The Anatomy of a Great Boss Fight

David Taylor of TheGameReviews writes: "Boss fights rank among the most unforgettable moments in video games. Ask any gamer and they will vividly recall Liquid Snake's seeming inability to die in Metal Gear Solid, or besting Ganon with the silver arrow in The Legend of Zelda. It's easy to see why these climatic battles engender such nostalgia. Boss fights are usually one of the last things players experience in a game, and therefore they last long in the memory. If the clash is epic, satisfying and challenging then players will surely fondly remember both the fight and the game as a whole. On the other hand, if the final fight is lackluster then the game will forever carry the stigma of an unsatisfying conclusion, regardless of the game's quality."

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mr durand pierre3134d ago

I can agree with most of these principals in theory, though not the specific examples the author sites. Particularly I thought Metroid Prime himself was quite a bit easier than the Omega Pirate, and Meta Ridley unusually easy given how far she is into the game.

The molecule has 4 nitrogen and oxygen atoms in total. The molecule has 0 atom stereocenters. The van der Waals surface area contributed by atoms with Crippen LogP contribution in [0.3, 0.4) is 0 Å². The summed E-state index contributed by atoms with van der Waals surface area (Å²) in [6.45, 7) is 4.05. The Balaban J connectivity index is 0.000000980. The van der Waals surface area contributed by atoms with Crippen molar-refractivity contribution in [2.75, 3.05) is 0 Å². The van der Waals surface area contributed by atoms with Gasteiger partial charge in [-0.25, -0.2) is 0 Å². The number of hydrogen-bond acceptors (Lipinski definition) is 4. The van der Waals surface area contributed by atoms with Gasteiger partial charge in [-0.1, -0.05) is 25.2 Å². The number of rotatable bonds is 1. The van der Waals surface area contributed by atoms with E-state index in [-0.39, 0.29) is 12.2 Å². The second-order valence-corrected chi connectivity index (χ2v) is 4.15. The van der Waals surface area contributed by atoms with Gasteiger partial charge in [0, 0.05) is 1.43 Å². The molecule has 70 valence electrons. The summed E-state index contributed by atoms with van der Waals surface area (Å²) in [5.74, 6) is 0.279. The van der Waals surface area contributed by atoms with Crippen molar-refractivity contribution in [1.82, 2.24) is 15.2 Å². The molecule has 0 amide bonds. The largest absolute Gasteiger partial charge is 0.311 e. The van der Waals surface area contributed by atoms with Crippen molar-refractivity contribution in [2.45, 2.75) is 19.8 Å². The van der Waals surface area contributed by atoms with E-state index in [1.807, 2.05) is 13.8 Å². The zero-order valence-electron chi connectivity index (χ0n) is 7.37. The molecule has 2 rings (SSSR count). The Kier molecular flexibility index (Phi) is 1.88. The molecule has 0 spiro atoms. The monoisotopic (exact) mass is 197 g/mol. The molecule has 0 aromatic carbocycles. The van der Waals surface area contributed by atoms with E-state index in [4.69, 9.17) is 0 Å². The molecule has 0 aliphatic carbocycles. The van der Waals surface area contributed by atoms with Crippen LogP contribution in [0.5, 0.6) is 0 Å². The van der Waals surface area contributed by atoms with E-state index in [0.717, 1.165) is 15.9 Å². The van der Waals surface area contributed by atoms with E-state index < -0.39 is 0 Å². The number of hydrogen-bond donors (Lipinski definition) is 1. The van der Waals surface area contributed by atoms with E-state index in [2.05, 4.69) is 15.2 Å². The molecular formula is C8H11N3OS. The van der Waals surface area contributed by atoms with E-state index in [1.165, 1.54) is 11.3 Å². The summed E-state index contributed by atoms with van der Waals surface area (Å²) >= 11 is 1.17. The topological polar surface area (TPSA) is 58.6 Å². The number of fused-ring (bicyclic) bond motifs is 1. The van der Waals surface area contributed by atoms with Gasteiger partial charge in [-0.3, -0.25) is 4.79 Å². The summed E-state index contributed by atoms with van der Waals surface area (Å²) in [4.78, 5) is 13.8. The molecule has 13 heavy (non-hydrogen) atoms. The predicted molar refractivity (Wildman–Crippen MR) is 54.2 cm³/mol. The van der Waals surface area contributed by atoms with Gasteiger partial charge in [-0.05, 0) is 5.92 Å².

I'd also add another category: The final boss must look friggin' cool! My biggest gripe with the final boss of Okami was that even though you got to use all your different powers and it's the most challenging part of the game (i.e. the only time I ever used a heal item), it looks friggin' pathetic. Particularly after so many amazing looking bosses prior. For shame. Still a great game, though.

SlamVanderhuge3134d ago

Great boss fights seem like a thing of the past. They still stick too losely to the "watch for the pattern, hit the guy when he turns away, repeat" model, instead of adapting to the openness of many modern titles. Shame that the old excitement is so hard to replicated in our jaded minds